Another thing to consider is electrical loading. FAA likes to see electrical loading calculations when adding equipment, and they could possibly say that you are altering the electrical system (337) - but your plane has a defective radio that you are replacing, so I don't think this applies.


    Now keep in mind that this discussion is only for Part 91 VFR operations.
    And keep in mind that there are a few specific items that MUST meet or have a TSO per Part 91... such as:

    -Transponders
    -Altitude Encoders
    -ADS products (coming to an airspace near you soon)
    -IFR en-route devices (RNAV/GPS)
    -Flight recorders.


    From what I can gather in reading some internet discussions, part of the problem that creates confusion around whether items are approved or not is FAR 3. FAR 3 regulates the way products are advertised, and states, "When conveying information related to an advertisement or sales transaction, no person may make, or cause to be made, a material representation that a type-certificated product is airworthy, or that a product, part, appliance, or material is acceptable for installation on a type-certificated product in any record if that representation is likely to mislead a consumer acting reasonably under the circumstances."

    In other words, if the item does not have a TSO or PMA, then they can not say that it is legal for installation. They have to leave that up to the installer to determine. Instead they may call it "experimental" or they call it "non-TSOd". In reality, if you read the regulations about parts and appliances, there is no such thing as an "experimental" part or "experimental" radio. There is only approved or unapproved. And unapproved does NOT mean unacceptable. It means that the FAA did not sprinkle their holy water on it and issue paper. The part may be perfectly acceptable and FAR 43 gives the A&P the authority to determine if many items are suitable for installation.


    Here is another thing to keep in mind. Some people mention meeting Part 23 regulations. Well... your plane is NOT a Part 23 airplane. It is a CAR 3 airplane. It never had to meet any Part 23 regulation.

    Example: My Cessna 182 was certificated under CFR-3 as TCDS 3A13. The airplane was equipped with basic instruments (altimeter, airspeed, VSI, etc) that were NOT TSO’d. The TSO or PMA standard and requirement for certified aircraft did not even exist at the time.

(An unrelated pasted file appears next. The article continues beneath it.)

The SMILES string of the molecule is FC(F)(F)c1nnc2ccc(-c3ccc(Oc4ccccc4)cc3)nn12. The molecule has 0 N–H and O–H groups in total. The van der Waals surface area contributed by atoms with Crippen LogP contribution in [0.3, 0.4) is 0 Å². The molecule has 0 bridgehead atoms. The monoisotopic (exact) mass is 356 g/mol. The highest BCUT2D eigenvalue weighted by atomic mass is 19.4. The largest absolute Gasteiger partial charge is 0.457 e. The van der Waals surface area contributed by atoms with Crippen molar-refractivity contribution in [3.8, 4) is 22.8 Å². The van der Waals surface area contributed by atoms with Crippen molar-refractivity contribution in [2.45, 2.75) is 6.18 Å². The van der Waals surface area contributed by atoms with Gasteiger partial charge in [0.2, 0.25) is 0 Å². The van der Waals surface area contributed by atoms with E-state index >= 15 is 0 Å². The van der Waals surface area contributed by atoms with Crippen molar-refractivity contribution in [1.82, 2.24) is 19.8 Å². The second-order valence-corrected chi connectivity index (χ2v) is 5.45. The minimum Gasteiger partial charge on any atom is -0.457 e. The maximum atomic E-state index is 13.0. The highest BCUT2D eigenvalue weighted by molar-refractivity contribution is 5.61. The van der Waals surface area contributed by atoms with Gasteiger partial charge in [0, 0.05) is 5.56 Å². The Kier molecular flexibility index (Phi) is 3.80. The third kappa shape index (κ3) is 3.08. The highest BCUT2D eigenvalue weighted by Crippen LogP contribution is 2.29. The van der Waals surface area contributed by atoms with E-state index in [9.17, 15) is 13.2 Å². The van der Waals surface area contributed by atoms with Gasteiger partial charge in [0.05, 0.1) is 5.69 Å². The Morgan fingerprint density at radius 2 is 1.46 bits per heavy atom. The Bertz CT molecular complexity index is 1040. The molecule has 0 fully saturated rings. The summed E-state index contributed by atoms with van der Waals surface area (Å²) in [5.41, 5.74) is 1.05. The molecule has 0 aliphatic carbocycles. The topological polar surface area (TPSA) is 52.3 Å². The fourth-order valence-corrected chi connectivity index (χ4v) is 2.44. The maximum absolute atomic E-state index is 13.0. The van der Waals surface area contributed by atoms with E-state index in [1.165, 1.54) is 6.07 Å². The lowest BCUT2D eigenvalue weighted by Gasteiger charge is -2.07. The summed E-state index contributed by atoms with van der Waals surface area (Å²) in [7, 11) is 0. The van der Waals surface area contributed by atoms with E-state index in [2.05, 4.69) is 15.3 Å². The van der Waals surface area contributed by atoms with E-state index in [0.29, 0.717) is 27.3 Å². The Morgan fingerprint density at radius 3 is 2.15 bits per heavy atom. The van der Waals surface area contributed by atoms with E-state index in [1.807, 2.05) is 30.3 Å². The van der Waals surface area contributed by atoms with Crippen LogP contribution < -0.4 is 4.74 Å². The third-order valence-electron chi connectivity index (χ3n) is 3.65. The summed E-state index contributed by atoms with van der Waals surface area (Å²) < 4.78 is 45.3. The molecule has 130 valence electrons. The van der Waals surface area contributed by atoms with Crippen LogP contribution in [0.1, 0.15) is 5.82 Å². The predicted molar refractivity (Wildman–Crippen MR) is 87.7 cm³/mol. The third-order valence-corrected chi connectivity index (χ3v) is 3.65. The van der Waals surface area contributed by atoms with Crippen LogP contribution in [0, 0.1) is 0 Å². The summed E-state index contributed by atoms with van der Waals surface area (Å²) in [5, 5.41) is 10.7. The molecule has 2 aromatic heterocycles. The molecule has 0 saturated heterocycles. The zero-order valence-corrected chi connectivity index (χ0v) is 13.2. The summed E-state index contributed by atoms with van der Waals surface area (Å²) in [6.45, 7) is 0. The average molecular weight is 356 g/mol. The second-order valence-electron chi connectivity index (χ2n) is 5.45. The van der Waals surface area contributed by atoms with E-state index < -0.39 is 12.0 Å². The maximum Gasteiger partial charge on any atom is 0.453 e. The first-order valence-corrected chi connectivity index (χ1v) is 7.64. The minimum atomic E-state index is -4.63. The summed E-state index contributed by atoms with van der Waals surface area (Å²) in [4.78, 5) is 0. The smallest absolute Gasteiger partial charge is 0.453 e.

CAR § 3.652 Functional and Installational requirements. Each item of equipment which is essential to the safe operation of the airplane shall be found by the Administrator to perform adequately the functions for which it is to be used, shall function properly when installed, and shall be adequately labeled as to its identification, function, operational limitations, or any combination of these, whichever is applicable. Items of equipment for which type certification is required shall have been certificated in accordance with the provisions of Part 15 of this chapter (or previous regulations) and such other parts as may be applicable.


    Two phrases stand out to me: 'Each item of equipment which is essential to the safe operation of the airplane' and 'Items of equipment for which type certification is required'.

    A radio does not fall into either of those descriptions. I.e., a radio is not needed for the safe operation of the aircraft and radios do not require a type certificate nor are they required for your plane to have a type certificate.

    In summary - I feel that if you want to install a FL-760 radio in your CAR 3 airplane, there is no reason not to. Since your airplane has a radio that is being replaced, just log the change in the your logbook and truck on.


    It you really think you may need a field approval, a reference to look at is FAA Order 8300.16, which discusses Field Approvals and Forms 337.
    https://www.faa.gov/documentLibrary/media/Order/8300_16_CHG_1.pdf

    There is also some Field Approval guidance in FAA Order 8900.1, Vol 4, Chapter 9.


    Regards,

    Your friendly A&P guy.
     
  14. Nov 5, 2018 #14

    IanJ

    IanJ

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    Now I wish I'd installed an MGL V6 into my champ. :D